Mitigation methodology involves understanding the political and economic uncertainties of the operating environment and the risks faced in our business operations. The Group’s compliance and legal teams constantly monitor changes in legislation and report them to the Group’s management and Board of Directors while the finance and business teams monitor economic developments. Risk managers have direct access to the Group’s key management.
The Group maintains a balanced fleet as one of the cornerstones of its business model. A balanced fleet (between universal gondola cars, adaptable to the demand for the transportation of various bulk cargoes, and rail tank cars, which are used for the transportation of oil products and oil) enables the Group to adapt to market conditions and reduces its dependence on any one cargo flow. In addition, the Group has entered into long-term service contracts with several large clients.
Management assesses the possible impairment of the Group’s tangible and intangible assets by considering the current economic environment and outlook. Management believes that it is taking all necessary measures to support the sustainability and development of the Group’s business in the current business and economic environment.
Regulatory risk and relations with government authorities and state-owned enterprises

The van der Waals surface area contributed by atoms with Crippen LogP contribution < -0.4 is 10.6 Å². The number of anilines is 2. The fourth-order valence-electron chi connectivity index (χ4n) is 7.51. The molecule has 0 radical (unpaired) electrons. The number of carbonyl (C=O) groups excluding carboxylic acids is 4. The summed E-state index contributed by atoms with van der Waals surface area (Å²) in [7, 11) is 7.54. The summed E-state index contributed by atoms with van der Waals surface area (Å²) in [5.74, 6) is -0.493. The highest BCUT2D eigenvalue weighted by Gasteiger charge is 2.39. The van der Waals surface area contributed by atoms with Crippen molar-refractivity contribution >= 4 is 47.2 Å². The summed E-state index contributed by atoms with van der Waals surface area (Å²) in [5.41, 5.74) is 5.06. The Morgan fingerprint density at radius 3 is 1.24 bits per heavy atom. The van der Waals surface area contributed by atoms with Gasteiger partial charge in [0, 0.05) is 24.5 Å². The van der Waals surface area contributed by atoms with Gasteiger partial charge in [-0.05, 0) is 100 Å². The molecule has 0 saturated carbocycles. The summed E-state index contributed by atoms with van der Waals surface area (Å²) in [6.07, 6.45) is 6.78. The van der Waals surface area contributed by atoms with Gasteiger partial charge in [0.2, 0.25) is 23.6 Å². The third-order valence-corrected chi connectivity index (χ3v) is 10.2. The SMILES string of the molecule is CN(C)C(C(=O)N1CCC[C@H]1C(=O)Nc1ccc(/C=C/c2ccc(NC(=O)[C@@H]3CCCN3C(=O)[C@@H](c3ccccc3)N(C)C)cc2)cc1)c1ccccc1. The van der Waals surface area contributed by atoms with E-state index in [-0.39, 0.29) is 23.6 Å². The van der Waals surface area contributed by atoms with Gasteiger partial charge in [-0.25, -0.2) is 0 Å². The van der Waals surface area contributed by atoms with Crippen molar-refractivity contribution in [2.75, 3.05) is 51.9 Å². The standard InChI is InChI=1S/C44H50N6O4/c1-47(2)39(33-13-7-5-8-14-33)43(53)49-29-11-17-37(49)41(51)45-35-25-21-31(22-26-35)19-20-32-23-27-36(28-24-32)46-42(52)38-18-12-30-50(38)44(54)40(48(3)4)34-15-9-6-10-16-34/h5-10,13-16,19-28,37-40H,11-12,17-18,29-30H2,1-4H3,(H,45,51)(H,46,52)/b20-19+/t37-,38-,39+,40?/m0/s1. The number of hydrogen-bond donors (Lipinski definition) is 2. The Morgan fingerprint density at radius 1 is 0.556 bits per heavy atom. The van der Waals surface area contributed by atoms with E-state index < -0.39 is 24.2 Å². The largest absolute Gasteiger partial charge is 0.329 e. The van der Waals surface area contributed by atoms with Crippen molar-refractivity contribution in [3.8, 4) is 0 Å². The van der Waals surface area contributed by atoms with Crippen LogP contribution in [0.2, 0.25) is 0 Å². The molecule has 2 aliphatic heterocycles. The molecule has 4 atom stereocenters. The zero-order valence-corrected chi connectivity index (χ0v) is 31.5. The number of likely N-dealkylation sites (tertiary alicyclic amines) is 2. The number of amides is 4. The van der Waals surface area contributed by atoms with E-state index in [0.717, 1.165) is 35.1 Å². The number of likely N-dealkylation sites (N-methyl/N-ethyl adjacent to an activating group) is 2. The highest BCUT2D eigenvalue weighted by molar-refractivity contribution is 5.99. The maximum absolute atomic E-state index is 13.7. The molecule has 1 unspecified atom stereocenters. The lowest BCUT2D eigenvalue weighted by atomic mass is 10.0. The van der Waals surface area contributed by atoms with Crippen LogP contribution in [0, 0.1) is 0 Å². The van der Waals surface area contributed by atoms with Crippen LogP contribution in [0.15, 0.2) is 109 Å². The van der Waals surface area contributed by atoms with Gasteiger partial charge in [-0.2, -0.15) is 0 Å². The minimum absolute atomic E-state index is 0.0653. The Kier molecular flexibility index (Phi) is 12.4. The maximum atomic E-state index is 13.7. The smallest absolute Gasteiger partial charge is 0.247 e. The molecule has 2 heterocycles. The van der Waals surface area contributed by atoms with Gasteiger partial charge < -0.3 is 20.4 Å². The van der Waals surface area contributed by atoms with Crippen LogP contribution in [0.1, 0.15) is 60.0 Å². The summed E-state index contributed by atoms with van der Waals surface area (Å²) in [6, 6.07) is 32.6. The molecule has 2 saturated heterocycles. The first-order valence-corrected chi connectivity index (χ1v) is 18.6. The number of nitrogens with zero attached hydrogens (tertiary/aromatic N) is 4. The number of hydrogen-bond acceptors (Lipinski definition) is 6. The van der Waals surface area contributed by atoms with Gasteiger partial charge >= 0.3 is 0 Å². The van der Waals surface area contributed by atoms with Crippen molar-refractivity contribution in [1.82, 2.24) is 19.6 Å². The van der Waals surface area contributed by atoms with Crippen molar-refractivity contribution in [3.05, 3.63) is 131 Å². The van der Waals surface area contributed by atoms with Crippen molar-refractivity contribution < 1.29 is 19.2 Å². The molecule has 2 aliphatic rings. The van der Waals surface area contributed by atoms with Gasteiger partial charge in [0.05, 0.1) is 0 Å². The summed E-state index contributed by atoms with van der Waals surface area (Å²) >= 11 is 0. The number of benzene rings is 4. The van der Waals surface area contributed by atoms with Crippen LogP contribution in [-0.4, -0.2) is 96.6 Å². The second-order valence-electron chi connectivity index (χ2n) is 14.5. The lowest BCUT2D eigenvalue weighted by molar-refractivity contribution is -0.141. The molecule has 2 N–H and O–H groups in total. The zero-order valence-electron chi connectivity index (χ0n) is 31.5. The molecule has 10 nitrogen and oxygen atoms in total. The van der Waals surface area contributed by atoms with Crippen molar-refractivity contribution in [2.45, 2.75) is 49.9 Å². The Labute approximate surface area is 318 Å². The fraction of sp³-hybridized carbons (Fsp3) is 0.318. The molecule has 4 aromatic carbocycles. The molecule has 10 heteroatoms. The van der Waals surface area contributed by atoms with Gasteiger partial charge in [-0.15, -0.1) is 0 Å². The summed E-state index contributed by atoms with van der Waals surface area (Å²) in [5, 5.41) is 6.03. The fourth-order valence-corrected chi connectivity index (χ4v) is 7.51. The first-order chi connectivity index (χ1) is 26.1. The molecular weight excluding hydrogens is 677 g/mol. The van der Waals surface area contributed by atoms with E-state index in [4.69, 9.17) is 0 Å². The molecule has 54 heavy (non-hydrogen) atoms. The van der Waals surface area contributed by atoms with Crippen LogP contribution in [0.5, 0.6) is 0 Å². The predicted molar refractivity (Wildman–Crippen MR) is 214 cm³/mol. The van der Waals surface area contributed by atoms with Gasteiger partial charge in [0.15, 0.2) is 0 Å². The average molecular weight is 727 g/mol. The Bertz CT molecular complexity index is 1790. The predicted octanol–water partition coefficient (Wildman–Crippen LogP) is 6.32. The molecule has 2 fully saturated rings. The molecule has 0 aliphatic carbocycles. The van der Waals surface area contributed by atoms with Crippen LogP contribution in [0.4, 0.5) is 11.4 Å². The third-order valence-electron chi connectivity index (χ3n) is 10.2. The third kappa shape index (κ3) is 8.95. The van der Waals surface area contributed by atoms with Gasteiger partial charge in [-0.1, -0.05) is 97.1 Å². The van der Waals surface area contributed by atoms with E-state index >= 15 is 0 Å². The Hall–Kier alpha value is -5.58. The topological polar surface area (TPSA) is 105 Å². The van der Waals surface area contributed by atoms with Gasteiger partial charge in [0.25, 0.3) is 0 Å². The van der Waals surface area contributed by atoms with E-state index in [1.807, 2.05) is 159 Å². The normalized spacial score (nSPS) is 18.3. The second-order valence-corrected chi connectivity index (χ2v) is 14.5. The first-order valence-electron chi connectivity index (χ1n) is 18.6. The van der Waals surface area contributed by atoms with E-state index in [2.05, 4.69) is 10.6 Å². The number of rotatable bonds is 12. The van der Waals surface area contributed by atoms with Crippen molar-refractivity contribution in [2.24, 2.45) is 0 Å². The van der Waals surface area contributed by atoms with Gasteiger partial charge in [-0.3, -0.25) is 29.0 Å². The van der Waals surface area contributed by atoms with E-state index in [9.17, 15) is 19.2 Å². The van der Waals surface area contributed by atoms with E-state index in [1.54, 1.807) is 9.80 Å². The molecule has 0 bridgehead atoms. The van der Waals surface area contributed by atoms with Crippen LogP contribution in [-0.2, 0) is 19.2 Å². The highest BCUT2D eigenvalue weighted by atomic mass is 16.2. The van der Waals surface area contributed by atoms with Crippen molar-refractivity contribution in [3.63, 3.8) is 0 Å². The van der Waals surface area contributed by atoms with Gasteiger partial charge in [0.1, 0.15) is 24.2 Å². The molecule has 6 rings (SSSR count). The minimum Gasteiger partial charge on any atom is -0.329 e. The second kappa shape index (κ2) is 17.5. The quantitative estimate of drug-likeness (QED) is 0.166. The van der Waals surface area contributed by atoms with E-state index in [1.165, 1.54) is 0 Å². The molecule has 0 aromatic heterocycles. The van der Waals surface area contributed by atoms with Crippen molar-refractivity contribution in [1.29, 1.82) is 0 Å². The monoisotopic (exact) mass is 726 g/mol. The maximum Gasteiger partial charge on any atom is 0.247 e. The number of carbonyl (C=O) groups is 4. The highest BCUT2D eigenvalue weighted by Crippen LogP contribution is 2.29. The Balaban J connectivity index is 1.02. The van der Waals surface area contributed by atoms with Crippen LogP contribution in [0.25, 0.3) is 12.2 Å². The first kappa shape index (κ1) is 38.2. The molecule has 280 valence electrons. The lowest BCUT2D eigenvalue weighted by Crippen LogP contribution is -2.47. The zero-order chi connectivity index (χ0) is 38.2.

The Group is subject to regulatory risks relating to the operation of the Russian railway transportation market and railway industry reform. Any changes to the regulatory environment of the Russian railway transportation market or in other markets where the Group operates, including but not limited to railway tariff regulation and technical requirements for fleet maintenance, could negatively impact the Group’s business, its profitability and prospects for further business growth. Government authorities have significant influence over the functioning of the Russian freight rail market. Any deterioration in the Group’s direct or indirect relationship with government authorities at either the local or federal level could result in greater government scrutiny of the Group’s business or less effective access to services dependent upon government authorities. In addition, the Group relies on the services (including maintenance and repairs), infrastructure and information provided by, and its relationship with, RZD, an entity controlled by the state. While the Group has enjoyed a good relationship with RZD, there is no assurance it will always continue to do so in the future or that RZD will not increase its charges for such service provision and infrastructure use.